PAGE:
Panna (India), Fuvahmulah and Addu Atoll (Maldives) join UNESCO’s World Network of Biosphere Reserves
UNESCO’s Man and the Biosphere (MAB) programme today included Panna in India and Fuvahmulah and Addu Atoll in the Maldives, to UNESCO’s World Network of Biosphere Reserves. For India it is the twelfth entry, whereas for Maldives second and third after Baa Atoll.
In total 25 new sites were added, one of them transboundary, in 18 countries to the World Network of Biosphere Reserves, which now numbers 714 biosphere reserves in 129 countries around the globe. The International Co-ordinating Council of UNESCO’s Man and the Biosphere Programme (MAB-ICC) meeting online from 27 to 28 October approved these additions along with the extension or re-zoning of five existing biosphere reserves, which in most cases also led to a change in their official names.
The need to improve the existing biosphere reserves and particularly local ownership were also highlighted in the series of webinars entitled “Pockets of Hope” organized by UNESCO New Delhi earlier this year, in partnership with the Ministry of Environment, Forest and Climate Change, Government of India, National Biodiversity Agency of India, WWF-India, TERI (The Energy and Resources Institute), and Surabhi Foundation. In the management of the biosphere reserves, many members during the meeting emphasized the importance of involving the local multi-stakeholder entities, all socio-economic sectors, government, civil society and private sector.
UNESCO biosphere reserves seek to reconcile human activity with the conservation and sustainable use of biodiversity. They are a central element of UNESCO’s research and awareness-raising work to foster innovative sustainable development practices and combat the loss of biodiversity supporting communities and Member States’ understanding, valuing and safeguard the living environment.
New biosphere reserves are designated every year by the MAB programme’s governing body, the International Co-ordinating Council which has a rotating elected membership of 34 UNESCO Member States.
Established by UNESCO in 1971 as an intergovernmental scientific programme, the Man and the Biosphere programme pioneered the idea of sustainable development.
Panna Biosphere Reserve (India)
Located in the centre of India, in the state of Madhya Pradesh, Panna is characterized by forests and marshy vegetation, with an abundance of rare medicinal plants as well as other non-timber forestry products, such as Kattha, gum and resins. It is a critical tiger habitat area and hosts the Panna Tiger Reserve, as well as the World Heritage site of the Khajuraho Group of Monuments. The area has undergone substantial ecosystem restoration in the buffer zone. With only three urban centres and over 300 villages, agriculture is the main source of income, together with horticulture, forestry, and culturaland eco-tourism.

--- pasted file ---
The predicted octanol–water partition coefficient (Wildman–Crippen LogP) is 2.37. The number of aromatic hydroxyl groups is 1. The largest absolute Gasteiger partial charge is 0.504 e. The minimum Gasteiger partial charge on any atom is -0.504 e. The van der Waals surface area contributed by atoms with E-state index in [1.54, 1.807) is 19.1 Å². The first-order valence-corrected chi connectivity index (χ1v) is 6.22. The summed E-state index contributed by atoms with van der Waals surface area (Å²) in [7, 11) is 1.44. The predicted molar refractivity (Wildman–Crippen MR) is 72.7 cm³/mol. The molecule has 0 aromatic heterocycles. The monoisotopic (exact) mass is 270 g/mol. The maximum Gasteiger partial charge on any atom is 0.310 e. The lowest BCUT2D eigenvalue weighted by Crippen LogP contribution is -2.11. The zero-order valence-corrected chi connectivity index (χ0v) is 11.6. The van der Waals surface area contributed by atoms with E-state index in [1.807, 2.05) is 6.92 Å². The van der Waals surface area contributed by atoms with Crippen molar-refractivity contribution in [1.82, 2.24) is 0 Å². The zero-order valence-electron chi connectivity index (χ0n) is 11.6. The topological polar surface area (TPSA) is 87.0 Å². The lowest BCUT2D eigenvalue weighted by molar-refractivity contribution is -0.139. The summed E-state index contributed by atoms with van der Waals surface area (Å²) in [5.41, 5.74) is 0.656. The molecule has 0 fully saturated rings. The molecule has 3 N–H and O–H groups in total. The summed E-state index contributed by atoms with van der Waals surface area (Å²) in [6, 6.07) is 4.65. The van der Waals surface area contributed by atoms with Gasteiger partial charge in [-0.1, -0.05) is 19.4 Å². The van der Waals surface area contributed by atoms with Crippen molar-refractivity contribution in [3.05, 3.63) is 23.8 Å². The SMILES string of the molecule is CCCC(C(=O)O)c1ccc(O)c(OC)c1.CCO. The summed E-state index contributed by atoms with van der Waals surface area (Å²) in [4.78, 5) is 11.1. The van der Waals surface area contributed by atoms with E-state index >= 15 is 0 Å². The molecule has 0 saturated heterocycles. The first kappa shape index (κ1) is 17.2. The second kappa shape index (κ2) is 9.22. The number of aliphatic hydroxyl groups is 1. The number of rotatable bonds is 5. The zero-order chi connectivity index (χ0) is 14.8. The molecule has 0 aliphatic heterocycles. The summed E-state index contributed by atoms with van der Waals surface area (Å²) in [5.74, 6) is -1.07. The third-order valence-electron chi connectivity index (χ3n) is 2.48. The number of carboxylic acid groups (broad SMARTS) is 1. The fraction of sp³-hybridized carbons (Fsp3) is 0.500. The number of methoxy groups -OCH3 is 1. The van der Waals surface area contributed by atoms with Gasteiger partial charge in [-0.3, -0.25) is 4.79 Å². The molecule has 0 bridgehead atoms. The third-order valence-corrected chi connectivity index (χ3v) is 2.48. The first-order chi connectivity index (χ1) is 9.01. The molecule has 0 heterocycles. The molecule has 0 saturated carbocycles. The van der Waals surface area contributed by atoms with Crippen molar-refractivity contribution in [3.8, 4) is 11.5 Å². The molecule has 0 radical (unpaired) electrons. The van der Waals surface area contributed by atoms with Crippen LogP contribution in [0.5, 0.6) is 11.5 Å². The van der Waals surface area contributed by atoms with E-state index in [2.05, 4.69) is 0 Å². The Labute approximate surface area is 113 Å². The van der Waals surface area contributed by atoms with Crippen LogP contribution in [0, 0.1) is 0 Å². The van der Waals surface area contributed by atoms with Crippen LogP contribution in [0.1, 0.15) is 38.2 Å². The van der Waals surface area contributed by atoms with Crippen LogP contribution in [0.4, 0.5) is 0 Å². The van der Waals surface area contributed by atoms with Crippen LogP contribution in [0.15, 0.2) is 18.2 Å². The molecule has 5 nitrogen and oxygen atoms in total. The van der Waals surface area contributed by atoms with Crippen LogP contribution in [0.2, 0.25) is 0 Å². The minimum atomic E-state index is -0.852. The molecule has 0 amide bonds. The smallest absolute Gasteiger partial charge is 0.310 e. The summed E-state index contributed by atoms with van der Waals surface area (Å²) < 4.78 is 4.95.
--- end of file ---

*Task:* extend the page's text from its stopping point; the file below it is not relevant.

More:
Fuvahmulah Biosphere Reserve (Maldives)
A large island in the southern part of the Maldives, the biosphere reserve encompasses an entire atoll ecosystem, including the most diverse of coral ecosystems in the country with healthy habitats and unique coral sand beach formations. The surface of the island is in the form of a very shallow bowl with two mangroves and wetlands (locally known as Kilhi) at medial low points, forming two small linked sub-catchments. These Kilhis have influenced the lifestyle of the island’s inhabitants, who make a living mostly with tourism, small-scale fishing and agriculture
Addu Atoll Biosphere Reserve (Maldives)
Addu, the southernmost atoll of the Maldives, comprises a total of 30 islands, 17 of which are uninhabited. It is one of the most diverse coral reef ecosystems in the Maldives including lagoons, reef passes, seagrass beds, sandbanks, coral islands, lush tropical vegetation, mangroves, wetlands, brackish lakes locally known as kilhis, agricultural land and residential areas. About 14,352 ha of its total area of 17,174.40 ha are marine areas, with an outstanding biodiversity that includes over 1,200 fish species. It is home to internationally threatened species and an important habitat for migratory birds. Most of the inhabitants make a living from fisheries and tourism related to underwater sports. The Maldivian atolls are severely threatened by rising sea levels due to climate change and by an increasing number of invasive alien species, both of which require action at the regional and global levels. The establishment of Addu Atoll Biosphere Reserve reinforces ongoing efforts to manage coral reef ecosystem services through sustainable development.